On behalf of a friend of a friend, I’m shamelessly plugging a charity that’s offering guaranteed entry for this year’s NYC marathon in exchange for a fundraising commitment: Team Continuum. They engage in fundraising through a bunch of different events, including NYC. I notice that their page about NYC mentions a per-runner goal of $3,750, but the note I received stated the minimum for entry as $2,950.

If Team Continuum doesn’t float your boat, it’s one of several official “charity partners” for NYC you might hook up with, as well as Team for Kids and Fred’s Team (which fellow blogger Marci runs/fundraises for). And there are lots of others too.

“Hey! You got running blog in my Facebook!”

“And you got Facebook in my running blog!”

Do you maintain a blog about running? Are you also on Facebook? Well, your ship has just come in, my friend. Because now there’s yet another lame-o group on Facebook, exclusively for … wait for it … runners who blog — about running!

Join us today. And don’t forget to post your blog’s address.

For Nate Jenkins fans

A new podcast interview.

Coach Greg McMillan on training for masters runners

Interesting interview by Scott Douglas via Running Times Online. McMillan makes some good points, particularly with regard to not lumping all masters runners together, and how the differences in background, rates of adaptation and recovery, and other factors influence how he coaches them.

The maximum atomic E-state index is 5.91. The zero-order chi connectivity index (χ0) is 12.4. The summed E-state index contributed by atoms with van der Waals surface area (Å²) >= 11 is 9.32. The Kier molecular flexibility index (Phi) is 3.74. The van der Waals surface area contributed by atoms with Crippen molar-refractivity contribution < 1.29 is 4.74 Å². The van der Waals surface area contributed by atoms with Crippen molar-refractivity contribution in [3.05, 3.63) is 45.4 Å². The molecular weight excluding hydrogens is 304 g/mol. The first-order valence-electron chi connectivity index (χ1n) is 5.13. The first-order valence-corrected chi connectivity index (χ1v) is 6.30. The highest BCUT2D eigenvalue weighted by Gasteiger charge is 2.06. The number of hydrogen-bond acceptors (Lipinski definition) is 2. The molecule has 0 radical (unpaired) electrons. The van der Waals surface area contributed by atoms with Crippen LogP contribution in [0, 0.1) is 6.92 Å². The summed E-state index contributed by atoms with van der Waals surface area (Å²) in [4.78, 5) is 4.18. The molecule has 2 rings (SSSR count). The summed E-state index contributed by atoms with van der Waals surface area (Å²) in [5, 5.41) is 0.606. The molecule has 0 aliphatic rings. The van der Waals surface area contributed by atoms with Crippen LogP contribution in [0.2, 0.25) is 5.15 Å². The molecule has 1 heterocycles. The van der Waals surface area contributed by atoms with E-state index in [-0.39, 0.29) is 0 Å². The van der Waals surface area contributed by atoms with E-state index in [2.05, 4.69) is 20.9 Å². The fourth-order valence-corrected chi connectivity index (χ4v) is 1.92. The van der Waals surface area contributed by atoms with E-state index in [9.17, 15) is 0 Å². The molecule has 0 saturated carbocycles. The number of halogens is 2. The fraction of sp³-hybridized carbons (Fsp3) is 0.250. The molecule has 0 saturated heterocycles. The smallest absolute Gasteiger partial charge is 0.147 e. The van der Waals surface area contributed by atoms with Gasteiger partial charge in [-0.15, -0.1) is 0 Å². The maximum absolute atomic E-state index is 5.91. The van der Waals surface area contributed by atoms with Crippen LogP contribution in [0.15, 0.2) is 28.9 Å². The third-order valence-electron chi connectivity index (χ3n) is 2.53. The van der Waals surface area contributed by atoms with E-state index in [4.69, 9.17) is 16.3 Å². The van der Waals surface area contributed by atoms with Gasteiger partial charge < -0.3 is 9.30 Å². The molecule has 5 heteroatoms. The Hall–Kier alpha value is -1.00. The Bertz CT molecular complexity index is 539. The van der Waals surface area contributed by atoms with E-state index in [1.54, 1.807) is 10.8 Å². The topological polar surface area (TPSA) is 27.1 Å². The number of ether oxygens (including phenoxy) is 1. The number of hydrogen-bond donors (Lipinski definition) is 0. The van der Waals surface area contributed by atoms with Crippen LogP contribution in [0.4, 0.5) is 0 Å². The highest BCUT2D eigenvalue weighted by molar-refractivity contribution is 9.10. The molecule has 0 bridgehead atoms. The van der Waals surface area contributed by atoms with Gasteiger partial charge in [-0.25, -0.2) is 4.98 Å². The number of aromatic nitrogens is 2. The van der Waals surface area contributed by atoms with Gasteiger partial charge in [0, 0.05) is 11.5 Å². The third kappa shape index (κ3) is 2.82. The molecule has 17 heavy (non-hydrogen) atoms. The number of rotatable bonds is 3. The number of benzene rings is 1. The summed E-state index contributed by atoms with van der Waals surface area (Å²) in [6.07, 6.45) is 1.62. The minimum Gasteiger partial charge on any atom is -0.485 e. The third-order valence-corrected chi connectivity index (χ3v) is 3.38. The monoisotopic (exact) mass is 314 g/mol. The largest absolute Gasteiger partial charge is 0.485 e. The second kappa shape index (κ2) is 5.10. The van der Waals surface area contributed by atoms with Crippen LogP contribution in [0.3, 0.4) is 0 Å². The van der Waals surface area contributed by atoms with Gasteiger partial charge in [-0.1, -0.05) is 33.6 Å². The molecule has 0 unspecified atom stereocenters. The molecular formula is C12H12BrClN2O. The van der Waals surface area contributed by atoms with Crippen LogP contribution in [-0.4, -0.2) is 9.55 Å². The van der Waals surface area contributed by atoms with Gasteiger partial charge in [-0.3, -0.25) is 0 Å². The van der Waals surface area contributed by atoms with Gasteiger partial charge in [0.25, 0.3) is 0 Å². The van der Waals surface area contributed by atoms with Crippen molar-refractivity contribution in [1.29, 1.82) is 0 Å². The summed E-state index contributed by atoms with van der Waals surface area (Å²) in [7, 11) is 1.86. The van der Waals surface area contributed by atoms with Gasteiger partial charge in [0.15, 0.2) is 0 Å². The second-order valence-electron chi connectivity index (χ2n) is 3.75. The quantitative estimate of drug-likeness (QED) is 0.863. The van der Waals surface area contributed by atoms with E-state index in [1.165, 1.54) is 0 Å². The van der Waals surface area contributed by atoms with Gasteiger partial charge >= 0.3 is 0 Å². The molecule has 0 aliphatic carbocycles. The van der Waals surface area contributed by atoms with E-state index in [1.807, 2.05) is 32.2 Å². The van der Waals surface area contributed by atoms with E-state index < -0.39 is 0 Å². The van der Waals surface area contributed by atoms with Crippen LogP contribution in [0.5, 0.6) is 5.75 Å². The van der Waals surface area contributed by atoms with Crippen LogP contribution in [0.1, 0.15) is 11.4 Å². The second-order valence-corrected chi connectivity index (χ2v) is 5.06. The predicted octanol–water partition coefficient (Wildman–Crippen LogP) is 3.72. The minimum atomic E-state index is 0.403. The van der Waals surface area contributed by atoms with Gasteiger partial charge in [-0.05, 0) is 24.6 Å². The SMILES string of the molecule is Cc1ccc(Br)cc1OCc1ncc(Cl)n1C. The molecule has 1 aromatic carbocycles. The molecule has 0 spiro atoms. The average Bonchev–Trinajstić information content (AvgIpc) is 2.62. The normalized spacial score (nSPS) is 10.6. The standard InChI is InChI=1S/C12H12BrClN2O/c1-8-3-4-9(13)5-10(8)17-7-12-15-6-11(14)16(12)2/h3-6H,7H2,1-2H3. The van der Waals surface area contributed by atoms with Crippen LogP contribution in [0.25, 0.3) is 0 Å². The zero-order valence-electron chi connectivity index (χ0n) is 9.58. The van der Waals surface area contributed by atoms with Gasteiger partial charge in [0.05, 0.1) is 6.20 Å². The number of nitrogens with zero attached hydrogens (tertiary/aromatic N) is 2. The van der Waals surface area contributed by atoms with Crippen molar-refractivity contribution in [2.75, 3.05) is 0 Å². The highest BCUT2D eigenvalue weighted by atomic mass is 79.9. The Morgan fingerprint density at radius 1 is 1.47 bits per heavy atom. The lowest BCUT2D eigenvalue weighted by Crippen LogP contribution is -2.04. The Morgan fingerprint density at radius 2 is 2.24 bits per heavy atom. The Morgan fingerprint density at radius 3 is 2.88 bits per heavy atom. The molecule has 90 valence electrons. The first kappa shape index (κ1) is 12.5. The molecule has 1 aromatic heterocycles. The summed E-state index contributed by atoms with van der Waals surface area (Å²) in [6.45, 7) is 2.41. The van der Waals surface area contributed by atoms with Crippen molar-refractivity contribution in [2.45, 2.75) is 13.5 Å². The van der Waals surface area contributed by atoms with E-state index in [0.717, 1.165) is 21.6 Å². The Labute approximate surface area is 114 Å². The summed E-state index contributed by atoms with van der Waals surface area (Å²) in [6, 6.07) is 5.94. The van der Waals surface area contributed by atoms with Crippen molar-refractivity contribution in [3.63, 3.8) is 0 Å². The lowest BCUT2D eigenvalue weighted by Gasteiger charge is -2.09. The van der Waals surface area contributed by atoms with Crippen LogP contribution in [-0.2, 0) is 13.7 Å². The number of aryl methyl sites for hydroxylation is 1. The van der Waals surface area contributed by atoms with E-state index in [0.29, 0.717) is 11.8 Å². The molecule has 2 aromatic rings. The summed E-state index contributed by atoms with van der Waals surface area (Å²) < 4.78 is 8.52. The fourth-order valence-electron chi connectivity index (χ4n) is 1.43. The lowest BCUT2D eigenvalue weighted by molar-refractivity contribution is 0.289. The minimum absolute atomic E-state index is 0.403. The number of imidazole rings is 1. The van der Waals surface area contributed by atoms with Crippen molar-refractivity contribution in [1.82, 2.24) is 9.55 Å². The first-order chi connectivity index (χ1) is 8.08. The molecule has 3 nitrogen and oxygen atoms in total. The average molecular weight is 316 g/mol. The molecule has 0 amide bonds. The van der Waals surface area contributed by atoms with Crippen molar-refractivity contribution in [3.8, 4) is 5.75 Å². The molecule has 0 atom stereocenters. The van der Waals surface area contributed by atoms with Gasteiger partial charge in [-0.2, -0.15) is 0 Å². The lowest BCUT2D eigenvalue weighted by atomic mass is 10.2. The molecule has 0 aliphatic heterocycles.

Listen to the interview.

Kibet, Kwambai and Claudio Berardelli

Anyone watching the Rotterdam Marathon this year saw one of the closest finishes in marathon history, with Duncan Kibet nipping James Kwambai in a finish so close that they were both credited with a time of 2:04:27. But, perhaps more important, we witnessed two of the fastest times in history — just third behind Haile Gebrselassie’s two world records at the distance.

With this race a new era has dawned, at least in men’s marathoning. The bar has been raised and, as so often happens, it’s a good bet that runners will rise to the challenge in the coming months and years.

What’s also notable about the two performances in this race is that both men are coached by the same man, Claudio Berardelli. His fellow Italian coach, Renato Canova, is a frequent (and eagerly received) contributor to LetsRun.com. In this recent thread he provides insight into the training that Kibet and Kwambai are doing. Unfortunately, English is not Canova’s strong point, so understanding his posts takes some effort and reading between the lines. But it’s mental work worth doing.

Jonathan was so curious about how these training concepts translated into his own race goals that he created this basic spreadsheet [updated 4/19/09]. Using the examples that Canova provided as a source for calculations and ratios, the spreadsheet can be used to calculate workout paces for any marathon goal. I refined it to make it a little more user friendly.

I had to rename the extension from “xls” to “doc” in order to upload to WordPress. So you may need to change it back to “xls” in order for it to open in Excel. To use, enter your goal time in the blue box at top left — you actually update it in Excel’s formula bar, with (x, y, z) being hours (x), minutes (y), seconds (z). Your paces will be calculated automatically. In order to understand the sets of workouts (Fundamental, Special, Specific), you should read through the thread linked above. You should read through it anyway, actually, as it’s full of interesting ideas and, unfortunately, lots of unanswered questions.

The usual caveats apply: This was created by a couple of amateur schlubs using information off a message board. So you get what you pay for.

It is amazing to think that these guys are doing workouts like these (4 x 7K intervals?). But they apparently work.

Have fun!